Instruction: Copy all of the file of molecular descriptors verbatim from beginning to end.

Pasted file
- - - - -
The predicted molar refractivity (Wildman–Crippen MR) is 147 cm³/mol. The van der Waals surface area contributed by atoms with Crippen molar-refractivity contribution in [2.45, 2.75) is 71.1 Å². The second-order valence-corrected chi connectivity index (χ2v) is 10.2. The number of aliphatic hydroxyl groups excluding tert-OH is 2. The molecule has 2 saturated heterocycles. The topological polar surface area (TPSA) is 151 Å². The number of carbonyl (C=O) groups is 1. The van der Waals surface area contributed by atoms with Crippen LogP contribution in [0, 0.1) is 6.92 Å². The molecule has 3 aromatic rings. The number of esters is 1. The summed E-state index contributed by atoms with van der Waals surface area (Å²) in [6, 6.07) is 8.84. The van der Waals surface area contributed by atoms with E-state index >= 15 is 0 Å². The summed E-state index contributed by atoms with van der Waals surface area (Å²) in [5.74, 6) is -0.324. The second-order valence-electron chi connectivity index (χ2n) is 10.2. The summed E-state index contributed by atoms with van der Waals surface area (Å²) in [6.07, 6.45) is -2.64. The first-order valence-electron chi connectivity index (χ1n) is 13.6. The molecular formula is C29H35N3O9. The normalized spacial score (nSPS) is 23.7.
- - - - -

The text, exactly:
The predicted molar refractivity (Wildman–Crippen MR) is 147 cm³/mol. The van der Waals surface area contributed by atoms with Crippen molar-refractivity contribution in [2.45, 2.75) is 71.1 Å². The second-order valence-corrected chi connectivity index (χ2v) is 10.2. The number of aliphatic hydroxyl groups excluding tert-OH is 2. The molecule has 2 saturated heterocycles. The topological polar surface area (TPSA) is 151 Å². The number of carbonyl (C=O) groups is 1. The van der Waals surface area contributed by atoms with Crippen LogP contribution in [0, 0.1) is 6.92 Å². The molecule has 3 aromatic rings. The number of esters is 1. The summed E-state index contributed by atoms with van der Waals surface area (Å²) in [6, 6.07) is 8.84. The van der Waals surface area contributed by atoms with E-state index >= 15 is 0 Å². The summed E-state index contributed by atoms with van der Waals surface area (Å²) in [5.74, 6) is -0.324. The second-order valence-electron chi connectivity index (χ2n) is 10.2. The summed E-state index contributed by atoms with van der Waals surface area (Å²) in [6.07, 6.45) is -2.64. The first-order valence-electron chi connectivity index (χ1n) is 13.6. The molecular formula is C29H35N3O9. The normalized spacial score (nSPS) is 23.7.